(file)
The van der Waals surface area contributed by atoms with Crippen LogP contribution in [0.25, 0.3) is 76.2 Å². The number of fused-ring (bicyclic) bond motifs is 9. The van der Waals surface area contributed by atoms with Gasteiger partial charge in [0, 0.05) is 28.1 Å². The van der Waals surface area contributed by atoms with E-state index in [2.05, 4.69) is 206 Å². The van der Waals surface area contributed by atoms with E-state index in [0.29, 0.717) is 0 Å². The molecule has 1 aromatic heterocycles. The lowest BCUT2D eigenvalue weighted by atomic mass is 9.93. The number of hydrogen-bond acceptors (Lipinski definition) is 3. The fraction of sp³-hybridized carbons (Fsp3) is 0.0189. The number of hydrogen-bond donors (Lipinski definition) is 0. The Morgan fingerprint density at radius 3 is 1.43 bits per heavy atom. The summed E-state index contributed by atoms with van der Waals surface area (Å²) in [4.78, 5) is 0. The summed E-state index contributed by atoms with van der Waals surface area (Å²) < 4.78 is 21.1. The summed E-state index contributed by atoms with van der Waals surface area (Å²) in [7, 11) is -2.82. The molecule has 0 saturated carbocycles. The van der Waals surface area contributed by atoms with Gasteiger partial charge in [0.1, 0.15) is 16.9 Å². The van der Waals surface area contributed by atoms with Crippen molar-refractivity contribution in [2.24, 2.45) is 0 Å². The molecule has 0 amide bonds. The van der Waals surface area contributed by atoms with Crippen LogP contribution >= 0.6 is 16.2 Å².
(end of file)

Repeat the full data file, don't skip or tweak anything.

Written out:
The van der Waals surface area contributed by atoms with Crippen LogP contribution in [0.25, 0.3) is 76.2 Å². The number of fused-ring (bicyclic) bond motifs is 9. The van der Waals surface area contributed by atoms with Gasteiger partial charge in [0, 0.05) is 28.1 Å². The van der Waals surface area contributed by atoms with E-state index in [2.05, 4.69) is 206 Å². The van der Waals surface area contributed by atoms with E-state index in [0.29, 0.717) is 0 Å². The molecule has 1 aromatic heterocycles. The lowest BCUT2D eigenvalue weighted by atomic mass is 9.93. The number of hydrogen-bond acceptors (Lipinski definition) is 3. The fraction of sp³-hybridized carbons (Fsp3) is 0.0189. The number of hydrogen-bond donors (Lipinski definition) is 0. The Morgan fingerprint density at radius 3 is 1.43 bits per heavy atom. The summed E-state index contributed by atoms with van der Waals surface area (Å²) in [4.78, 5) is 0. The summed E-state index contributed by atoms with van der Waals surface area (Å²) < 4.78 is 21.1. The summed E-state index contributed by atoms with van der Waals surface area (Å²) in [7, 11) is -2.82. The molecule has 0 saturated carbocycles. The van der Waals surface area contributed by atoms with Gasteiger partial charge in [0.1, 0.15) is 16.9 Å². The van der Waals surface area contributed by atoms with Crippen molar-refractivity contribution in [2.24, 2.45) is 0 Å². The molecule has 0 amide bonds. The van der Waals surface area contributed by atoms with Crippen LogP contribution >= 0.6 is 16.2 Å².